A follow-up study of women who stopped taking the hormone therapy of estrogen plus progestin after this intervention was discontinued as part of a clinical trial indicates that these women may have an increased risk of cancer, compared to women in the placebo group, according to a study in the March 5 issue of JAMA. Cardiovascular disease and fracture risks were similar between the two groups, but women who took hormone therapy had an overall higher global risk index reflecting the balance of risks and benefits from a number of endpoints combined, including deaths.
The Women’s Health Initiative (WHI) trial of estrogen plus progestin, which included 16,608 postmenopausal women, assessed whether conjugated equine estrogens (CEE) plus medroxyprogesterone acetate (MPA) prevents heart disease and hip fractures and increases the risk of breast cancer. The trial was stopped in 2002 when data indicated an increased risk of breast cancer and a failure to demonstrate an overall health benefit of the therapy. Further analysis showed that women in the CEE plus MPA group had higher risks of cardiovascular disease (CVD), coronary heart disease (CHD), stroke and venous thromboembolism and lower risks of fracture and colorectal cancer.
Gerardo Heiss, M.D., of the
The researchers found that the annualized event rates for the outcome “all cancer” was higher during the postintervention follow-up for the CEE plus MPA group (1.56 percent per year [n = 281]) than the placebo group (1.26 percent per year [n = 218]). This reflects a greater risk of invasive breast cancer and other cancers in the CEE plus MPA group; the rates of colorectal cancer did not differ significantly between the two groups; rates of endometrial cancer were lower in the CEE plus MPA group. Though risk of breast cancer remained elevated during the follow-up, the risk was less than that experienced towards the end of the trial period.
The risk of cardiovascular events after the intervention were comparable, with an annualized rate of 1.97 percent in the CEE plus MPA (343 events) and 1.91 percent in the placebo group (323 events), meaning that the increased risks found during the trial period weakened after study drugs were stopped.
The risk of fractures during the postintervention follow-up was similar among women in both groups for each type of fracture considered: hip, vertebral and other osteoporotic fractures. “This reflects a greater increase in the annualized risk of fractures after the intervention in the women who had been assigned to CEE plus MPA compared with women assigned to placebo, particularly for hip and vertebral fractures. Thus, the protective effects of CEE plus MPA previously evident during the trial were not observed to carry over into the postintervention phase …,” the researchers write.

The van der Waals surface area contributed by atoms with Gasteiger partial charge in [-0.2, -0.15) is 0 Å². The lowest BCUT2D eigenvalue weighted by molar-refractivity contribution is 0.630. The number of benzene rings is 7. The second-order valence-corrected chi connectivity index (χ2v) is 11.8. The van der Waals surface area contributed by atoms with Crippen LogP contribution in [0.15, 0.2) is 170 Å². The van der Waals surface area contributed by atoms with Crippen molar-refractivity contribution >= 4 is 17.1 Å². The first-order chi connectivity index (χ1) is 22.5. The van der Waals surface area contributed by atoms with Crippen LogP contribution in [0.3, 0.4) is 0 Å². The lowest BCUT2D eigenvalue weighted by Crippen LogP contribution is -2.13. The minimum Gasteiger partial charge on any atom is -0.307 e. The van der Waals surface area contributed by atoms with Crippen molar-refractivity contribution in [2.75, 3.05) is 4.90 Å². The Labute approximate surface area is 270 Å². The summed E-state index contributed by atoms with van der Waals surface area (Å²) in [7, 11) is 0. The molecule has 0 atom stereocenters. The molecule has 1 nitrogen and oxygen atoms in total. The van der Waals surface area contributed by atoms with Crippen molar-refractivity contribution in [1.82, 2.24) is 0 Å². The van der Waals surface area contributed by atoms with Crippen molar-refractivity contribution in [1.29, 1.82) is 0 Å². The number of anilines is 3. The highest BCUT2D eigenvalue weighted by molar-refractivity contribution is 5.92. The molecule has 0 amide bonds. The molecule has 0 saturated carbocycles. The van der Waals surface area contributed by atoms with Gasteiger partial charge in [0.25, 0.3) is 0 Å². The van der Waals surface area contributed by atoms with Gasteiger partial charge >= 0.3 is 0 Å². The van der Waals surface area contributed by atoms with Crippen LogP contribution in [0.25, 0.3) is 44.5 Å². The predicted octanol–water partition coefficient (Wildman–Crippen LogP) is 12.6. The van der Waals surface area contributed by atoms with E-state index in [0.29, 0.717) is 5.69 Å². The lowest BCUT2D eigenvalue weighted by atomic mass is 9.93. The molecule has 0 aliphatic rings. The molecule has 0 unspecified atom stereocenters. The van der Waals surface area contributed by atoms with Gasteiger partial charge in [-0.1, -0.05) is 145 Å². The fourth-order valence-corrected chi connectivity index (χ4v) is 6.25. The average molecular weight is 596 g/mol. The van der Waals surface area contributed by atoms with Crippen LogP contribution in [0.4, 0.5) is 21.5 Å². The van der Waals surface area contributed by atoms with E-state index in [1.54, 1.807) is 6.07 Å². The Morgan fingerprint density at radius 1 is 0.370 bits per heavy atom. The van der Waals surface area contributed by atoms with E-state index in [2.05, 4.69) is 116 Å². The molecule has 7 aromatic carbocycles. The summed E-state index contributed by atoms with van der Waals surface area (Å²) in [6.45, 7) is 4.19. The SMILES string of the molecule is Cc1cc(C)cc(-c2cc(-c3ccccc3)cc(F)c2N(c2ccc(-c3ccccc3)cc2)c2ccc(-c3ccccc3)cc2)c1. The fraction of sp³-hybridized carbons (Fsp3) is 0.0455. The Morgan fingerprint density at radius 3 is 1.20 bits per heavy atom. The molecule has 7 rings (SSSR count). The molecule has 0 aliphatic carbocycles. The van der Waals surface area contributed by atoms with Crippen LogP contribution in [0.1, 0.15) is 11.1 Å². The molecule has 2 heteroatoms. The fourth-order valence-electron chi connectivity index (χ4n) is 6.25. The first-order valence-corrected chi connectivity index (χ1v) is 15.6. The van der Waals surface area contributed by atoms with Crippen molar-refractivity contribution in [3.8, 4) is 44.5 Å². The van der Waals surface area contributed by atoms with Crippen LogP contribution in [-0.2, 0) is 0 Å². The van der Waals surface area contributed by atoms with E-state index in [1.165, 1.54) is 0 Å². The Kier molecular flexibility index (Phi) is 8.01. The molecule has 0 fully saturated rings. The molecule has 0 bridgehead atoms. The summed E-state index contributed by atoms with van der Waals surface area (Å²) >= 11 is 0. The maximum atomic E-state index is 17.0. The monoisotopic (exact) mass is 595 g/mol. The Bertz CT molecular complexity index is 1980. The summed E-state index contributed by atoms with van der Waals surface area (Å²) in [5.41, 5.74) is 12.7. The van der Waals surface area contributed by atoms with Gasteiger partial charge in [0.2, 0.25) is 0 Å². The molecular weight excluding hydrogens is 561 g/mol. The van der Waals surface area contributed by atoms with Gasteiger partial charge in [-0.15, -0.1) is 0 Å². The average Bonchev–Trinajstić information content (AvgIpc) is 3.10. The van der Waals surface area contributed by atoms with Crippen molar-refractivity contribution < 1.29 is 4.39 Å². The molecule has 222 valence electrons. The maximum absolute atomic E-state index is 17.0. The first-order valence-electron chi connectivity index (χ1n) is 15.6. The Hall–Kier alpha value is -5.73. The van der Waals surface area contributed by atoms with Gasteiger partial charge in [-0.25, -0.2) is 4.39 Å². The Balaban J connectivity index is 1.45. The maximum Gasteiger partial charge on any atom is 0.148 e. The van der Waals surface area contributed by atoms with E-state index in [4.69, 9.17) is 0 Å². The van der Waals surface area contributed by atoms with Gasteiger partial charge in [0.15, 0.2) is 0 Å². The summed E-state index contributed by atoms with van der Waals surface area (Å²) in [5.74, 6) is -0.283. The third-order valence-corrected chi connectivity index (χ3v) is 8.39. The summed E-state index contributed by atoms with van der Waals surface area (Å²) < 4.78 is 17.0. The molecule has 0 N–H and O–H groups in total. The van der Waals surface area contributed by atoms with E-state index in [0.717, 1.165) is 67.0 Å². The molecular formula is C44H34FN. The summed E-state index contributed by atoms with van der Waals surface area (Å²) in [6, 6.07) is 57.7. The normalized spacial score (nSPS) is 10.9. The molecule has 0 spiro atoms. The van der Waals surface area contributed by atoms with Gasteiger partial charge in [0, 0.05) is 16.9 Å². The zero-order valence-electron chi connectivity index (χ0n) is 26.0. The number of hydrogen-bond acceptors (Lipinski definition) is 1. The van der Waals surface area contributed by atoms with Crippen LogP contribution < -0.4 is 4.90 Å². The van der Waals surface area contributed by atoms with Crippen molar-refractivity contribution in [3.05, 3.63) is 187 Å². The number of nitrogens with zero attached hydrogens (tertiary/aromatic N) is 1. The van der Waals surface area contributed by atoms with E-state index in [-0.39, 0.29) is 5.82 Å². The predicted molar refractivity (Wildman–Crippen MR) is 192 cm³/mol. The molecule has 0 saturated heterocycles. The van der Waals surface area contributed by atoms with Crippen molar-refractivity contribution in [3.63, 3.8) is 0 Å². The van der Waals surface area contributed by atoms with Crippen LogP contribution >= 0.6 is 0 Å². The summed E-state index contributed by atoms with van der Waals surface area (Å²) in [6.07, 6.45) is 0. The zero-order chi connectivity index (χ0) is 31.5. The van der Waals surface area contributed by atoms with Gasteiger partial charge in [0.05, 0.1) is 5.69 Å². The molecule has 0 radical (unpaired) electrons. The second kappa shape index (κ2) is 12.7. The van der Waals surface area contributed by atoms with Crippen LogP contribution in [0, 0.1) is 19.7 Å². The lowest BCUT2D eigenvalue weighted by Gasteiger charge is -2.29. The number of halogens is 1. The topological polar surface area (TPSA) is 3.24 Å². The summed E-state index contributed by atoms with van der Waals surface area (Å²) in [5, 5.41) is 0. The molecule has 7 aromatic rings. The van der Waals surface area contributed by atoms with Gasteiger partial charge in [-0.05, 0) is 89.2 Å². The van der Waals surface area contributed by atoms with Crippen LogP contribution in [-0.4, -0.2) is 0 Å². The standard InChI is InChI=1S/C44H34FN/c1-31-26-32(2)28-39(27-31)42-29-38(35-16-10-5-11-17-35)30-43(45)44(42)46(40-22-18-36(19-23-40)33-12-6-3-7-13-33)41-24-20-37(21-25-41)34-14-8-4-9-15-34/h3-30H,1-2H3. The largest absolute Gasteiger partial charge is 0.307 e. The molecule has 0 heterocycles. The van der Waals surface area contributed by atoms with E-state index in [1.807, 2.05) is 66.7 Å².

During the postintervention phase, the rate of death from all causes was higher by 15 percent in the group originally assigned to CEE plus MPA than in those assigned to placebo, but this difference was not statistically significant.
A summary of the risks and benefits, the global index, included outcomes for coronary heart disease, invasive breast cancer, stroke, pulmonary embolism, endometrial cancer, colorectal cancer, hip fracture and death due to other causes. The researchers found that this measure was 12 percent higher in women randomly assigned to receive CEE plus MPA compared with placebo and did not materially change after the intervention was stopped.
“This analysis of delayed and sustained health benefits and risks following randomized allocation to CEE plus MPA vs. placebo adds new information to inform the optimal use of postmenopausal CEE plus MPA. Over the course of [an average of] 2.4 years from termination of intervention with CEE plus MPA, rapid changes in hormone therapy–related risks and benefits were observed, as well as trends that suggest that continued follow-up of the study participants of this trial will be informative as regards possible delayed effects of CEE plus MPA,” the authors write. “Following termination of use of CEE plus MPA of 3.5 to 8.5 years, clinical vigilance seems warranted with respect to a sustained higher risk of malignancies.”
JAMA. 2008; 299:1036-1045.